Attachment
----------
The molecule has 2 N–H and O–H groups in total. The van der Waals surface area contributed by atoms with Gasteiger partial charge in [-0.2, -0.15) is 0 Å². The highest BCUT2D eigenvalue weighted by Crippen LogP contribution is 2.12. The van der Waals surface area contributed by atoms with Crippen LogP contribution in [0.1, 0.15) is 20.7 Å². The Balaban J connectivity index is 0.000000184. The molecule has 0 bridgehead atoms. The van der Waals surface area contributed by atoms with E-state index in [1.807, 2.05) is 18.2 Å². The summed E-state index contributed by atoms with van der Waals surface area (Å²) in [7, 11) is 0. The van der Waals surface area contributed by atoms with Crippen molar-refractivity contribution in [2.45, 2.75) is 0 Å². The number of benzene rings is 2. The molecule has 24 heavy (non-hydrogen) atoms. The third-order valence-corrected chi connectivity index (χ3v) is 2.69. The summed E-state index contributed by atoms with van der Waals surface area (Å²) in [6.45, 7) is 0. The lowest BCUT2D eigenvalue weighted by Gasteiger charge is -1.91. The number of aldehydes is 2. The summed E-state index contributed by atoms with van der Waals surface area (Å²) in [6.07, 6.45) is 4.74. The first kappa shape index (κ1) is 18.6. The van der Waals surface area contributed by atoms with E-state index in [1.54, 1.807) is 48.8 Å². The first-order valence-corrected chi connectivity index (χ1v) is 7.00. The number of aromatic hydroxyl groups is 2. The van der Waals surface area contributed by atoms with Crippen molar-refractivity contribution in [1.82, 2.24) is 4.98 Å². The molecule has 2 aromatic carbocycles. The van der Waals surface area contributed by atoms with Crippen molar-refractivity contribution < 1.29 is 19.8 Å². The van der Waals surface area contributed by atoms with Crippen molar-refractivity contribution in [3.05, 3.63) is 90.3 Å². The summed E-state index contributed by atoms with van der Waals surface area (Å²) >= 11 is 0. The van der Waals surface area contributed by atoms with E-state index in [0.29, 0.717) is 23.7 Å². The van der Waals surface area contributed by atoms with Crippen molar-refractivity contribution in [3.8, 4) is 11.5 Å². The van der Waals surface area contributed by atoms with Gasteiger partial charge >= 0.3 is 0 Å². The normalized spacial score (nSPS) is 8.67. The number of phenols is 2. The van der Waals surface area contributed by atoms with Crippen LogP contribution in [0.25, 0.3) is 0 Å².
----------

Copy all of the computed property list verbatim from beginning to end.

The molecule has 2 N–H and O–H groups in total. The van der Waals surface area contributed by atoms with Gasteiger partial charge in [-0.2, -0.15) is 0 Å². The highest BCUT2D eigenvalue weighted by Crippen LogP contribution is 2.12. The van der Waals surface area contributed by atoms with Crippen LogP contribution in [0.1, 0.15) is 20.7 Å². The Balaban J connectivity index is 0.000000184. The molecule has 0 bridgehead atoms. The van der Waals surface area contributed by atoms with E-state index in [1.807, 2.05) is 18.2 Å². The summed E-state index contributed by atoms with van der Waals surface area (Å²) in [7, 11) is 0. The van der Waals surface area contributed by atoms with Crippen molar-refractivity contribution in [2.45, 2.75) is 0 Å². The number of benzene rings is 2. The molecule has 24 heavy (non-hydrogen) atoms. The third-order valence-corrected chi connectivity index (χ3v) is 2.69. The summed E-state index contributed by atoms with van der Waals surface area (Å²) in [6.45, 7) is 0. The lowest BCUT2D eigenvalue weighted by Gasteiger charge is -1.91. The number of aldehydes is 2. The summed E-state index contributed by atoms with van der Waals surface area (Å²) in [6.07, 6.45) is 4.74. The first kappa shape index (κ1) is 18.6. The van der Waals surface area contributed by atoms with E-state index in [1.54, 1.807) is 48.8 Å². The first-order valence-corrected chi connectivity index (χ1v) is 7.00. The number of aromatic hydroxyl groups is 2. The van der Waals surface area contributed by atoms with Crippen molar-refractivity contribution in [1.82, 2.24) is 4.98 Å². The molecule has 2 aromatic carbocycles. The van der Waals surface area contributed by atoms with Crippen molar-refractivity contribution < 1.29 is 19.8 Å². The van der Waals surface area contributed by atoms with Crippen molar-refractivity contribution in [3.05, 3.63) is 90.3 Å². The summed E-state index contributed by atoms with van der Waals surface area (Å²) >= 11 is 0. The van der Waals surface area contributed by atoms with E-state index in [0.29, 0.717) is 23.7 Å². The van der Waals surface area contributed by atoms with Crippen molar-refractivity contribution in [3.8, 4) is 11.5 Å². The van der Waals surface area contributed by atoms with Gasteiger partial charge >= 0.3 is 0 Å². The normalized spacial score (nSPS) is 8.67. The number of phenols is 2. The van der Waals surface area contributed by atoms with Crippen LogP contribution in [0.25, 0.3) is 0 Å².